• Payroll costs in SA are larger than the global norm as a percentage of GDP, public spending, or tax revenues. Public sector wage increases as a percentage of tax revenues has grown from 31% before global financial crisis to 41% in 2009/10, in face of global slowdown, and has stabilised to around 37%. The percentage exceeds 50% of revenues this year and will be 47% next year and 45% in 2022/23.
  • The average remuneration of public servants in SA is high by international standards and when compared to private sector employees and per capita GDP. Teachers’ salaries, measured in purchasing power adjusted US dollars, are nearly 50% higher than the OECD (Organisation for Economic Co-operation and Development) average.
  • The IMF data on 46 countries for 2017, shows public sector compensation for national government, provincial government and state entities was an average of 9.4% of GDP. SA was at 11.6% (25% higher than international average) and 15% of GDP in 2019.
  • Compensation spending went up from R154 billion in 2006/7 to R518 billion in 2018/19. This is a 78% inflation-adjusted increase, while increases in headcount went up by 22%. Payroll costs have increased by a compound average of 10.5% since 2006/7, compared with average growth of nominal GDP of 8.2%.
  • Fastest increases are at bottom of staff distribution.
  • There is no indication that there are any productivity increases to justify wage increases.
  • Increase in wage costs from 2006-2019 outstrip the rate of economic growth and productivity.

While the report recognised differences in constitutional models between the countries featured in the IMF’s WWBI database, Coovadia noted that “it is clear that SA” has the highest ratio of compensation to public spending, with over 35% allocated to compensation.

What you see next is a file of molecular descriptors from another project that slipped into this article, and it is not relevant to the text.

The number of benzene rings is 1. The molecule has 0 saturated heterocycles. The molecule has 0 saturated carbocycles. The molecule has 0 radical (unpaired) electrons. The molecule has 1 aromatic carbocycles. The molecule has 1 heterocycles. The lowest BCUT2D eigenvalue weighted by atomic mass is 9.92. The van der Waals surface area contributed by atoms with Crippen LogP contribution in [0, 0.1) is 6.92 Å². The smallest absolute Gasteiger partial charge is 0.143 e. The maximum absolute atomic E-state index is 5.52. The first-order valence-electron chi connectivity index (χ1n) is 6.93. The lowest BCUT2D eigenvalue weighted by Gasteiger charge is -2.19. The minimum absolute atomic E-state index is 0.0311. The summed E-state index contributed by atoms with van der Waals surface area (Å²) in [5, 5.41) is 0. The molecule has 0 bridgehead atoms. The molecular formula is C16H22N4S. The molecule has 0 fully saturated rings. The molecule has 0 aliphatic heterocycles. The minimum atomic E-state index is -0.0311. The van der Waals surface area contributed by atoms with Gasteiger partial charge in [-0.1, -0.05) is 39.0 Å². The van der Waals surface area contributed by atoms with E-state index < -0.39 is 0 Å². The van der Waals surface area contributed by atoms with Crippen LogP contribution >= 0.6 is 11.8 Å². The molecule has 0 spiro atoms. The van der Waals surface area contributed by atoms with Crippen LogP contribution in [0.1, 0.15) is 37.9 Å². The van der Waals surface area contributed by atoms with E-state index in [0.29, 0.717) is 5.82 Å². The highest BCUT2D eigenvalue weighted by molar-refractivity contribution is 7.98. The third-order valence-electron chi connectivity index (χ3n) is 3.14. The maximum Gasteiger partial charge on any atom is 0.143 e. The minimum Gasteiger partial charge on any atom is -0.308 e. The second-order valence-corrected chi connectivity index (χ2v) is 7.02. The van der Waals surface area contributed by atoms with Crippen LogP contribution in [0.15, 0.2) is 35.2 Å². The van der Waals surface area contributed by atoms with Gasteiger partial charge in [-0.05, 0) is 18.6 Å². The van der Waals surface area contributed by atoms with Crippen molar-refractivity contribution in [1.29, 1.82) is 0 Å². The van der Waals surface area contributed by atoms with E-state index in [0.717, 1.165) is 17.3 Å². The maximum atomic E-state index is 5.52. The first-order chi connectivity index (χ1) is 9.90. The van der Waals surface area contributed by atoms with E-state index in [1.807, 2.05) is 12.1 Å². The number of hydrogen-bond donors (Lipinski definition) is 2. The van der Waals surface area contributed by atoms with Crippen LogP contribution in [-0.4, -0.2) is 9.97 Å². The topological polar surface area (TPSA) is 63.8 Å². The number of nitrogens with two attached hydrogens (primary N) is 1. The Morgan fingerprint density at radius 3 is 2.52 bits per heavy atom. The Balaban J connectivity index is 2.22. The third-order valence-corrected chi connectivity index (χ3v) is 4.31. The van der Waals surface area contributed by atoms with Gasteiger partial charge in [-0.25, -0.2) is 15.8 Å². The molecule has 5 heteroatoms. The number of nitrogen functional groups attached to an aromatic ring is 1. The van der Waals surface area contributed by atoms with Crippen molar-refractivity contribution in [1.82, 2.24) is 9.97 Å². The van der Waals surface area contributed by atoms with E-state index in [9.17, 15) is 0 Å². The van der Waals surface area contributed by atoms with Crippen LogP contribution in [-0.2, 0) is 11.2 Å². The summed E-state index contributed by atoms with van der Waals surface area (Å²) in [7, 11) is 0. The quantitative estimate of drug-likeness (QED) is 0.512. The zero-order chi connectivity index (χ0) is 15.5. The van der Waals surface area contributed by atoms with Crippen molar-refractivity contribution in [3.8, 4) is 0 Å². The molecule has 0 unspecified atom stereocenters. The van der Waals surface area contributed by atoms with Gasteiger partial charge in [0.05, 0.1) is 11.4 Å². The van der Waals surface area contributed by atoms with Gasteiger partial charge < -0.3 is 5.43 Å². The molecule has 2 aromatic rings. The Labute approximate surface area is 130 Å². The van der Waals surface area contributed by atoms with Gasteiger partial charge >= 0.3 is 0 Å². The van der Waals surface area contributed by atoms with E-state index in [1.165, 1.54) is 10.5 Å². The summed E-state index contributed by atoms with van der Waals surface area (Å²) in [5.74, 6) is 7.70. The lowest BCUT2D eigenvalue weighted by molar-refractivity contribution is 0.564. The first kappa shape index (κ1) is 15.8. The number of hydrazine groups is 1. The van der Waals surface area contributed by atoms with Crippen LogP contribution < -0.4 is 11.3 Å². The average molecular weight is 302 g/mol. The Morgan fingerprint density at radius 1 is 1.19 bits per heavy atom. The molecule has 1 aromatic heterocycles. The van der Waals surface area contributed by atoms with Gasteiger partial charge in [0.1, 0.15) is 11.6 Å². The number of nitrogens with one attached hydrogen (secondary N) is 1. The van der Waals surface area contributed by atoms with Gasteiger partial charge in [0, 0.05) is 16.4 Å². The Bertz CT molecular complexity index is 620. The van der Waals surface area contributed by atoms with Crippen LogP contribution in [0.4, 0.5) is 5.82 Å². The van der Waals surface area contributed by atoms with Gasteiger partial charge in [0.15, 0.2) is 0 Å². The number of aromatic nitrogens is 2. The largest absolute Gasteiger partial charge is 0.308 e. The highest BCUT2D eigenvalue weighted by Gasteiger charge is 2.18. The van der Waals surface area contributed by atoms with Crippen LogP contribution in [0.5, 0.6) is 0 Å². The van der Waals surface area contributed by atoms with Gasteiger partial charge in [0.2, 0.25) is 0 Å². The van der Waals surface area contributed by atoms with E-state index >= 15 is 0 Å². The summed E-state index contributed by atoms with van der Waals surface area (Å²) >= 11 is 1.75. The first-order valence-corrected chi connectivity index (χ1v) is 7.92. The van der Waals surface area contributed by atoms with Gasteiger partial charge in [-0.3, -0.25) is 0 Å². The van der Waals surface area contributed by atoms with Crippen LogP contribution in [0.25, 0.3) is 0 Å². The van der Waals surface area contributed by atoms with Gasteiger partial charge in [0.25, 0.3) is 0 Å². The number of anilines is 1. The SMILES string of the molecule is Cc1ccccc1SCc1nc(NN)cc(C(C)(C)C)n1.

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Hello ANC , are you listening?

The wage bill, the Elephant in the room

They the ANC know this

Sadly the unions run the show so expect the oversized wage bill to be around forever whilst the useless ANC ate the Government

Good Luck to us all. The pain of Covid has not been shared equally amongst us and the ANC keep on preaching an equal society

Let’s not get alarmed too early. SA’s fiscal cliff is still a long way off into the future.

The reason for that is….

ANC ‘a critical impediment to SA’s economic recovery’

Shocking to think the ordinary tax-payer works some 3-4 days a month for civil servant wages. Civil servants, in turn, could not give a damn about service delivery. Sounds like a form of ‘state capture’ to me.

Those among us who are realists, too few, I fear, know that all Cosatu members, members of the Tripartite Alliance, each and every government employee, as well as all municipal workers and cadres deployed at SOEs, will take a haircut, either directly through a wage freeze, or indirectly through Zim-style hyperinflation. These are the cards on the table, and the IMF holds the joker.

They will accept a wage freeze and layoffs, or the purchasing power of their inflated wages and their pension funds will be stealthily confiscated to pay down government debt through a process of devaluation of the currency. They will pay through a process they understand, or they will pay through an opaque process of money-printing. But pay, they will. They can offer to pay via the front door, or the Reserve Bank will carry their purchasing power out the back door while they are asleep.

The union members have squandered their options. They have painted themselves into a corner. Payday has arrived, and it is not the type they expected.

Despite all the reports and discussions and conferences and legkotlas and ……., absolutely nothing will happen. Indeed, we may find that after all is said and done, the public service get further, above inflation, pay increases over the next three years. We know the ANC …. say one thing, do the opposite.
In any event, how can the government moderate pay increases for the public service when the unions are in control of the economy?

End of comments.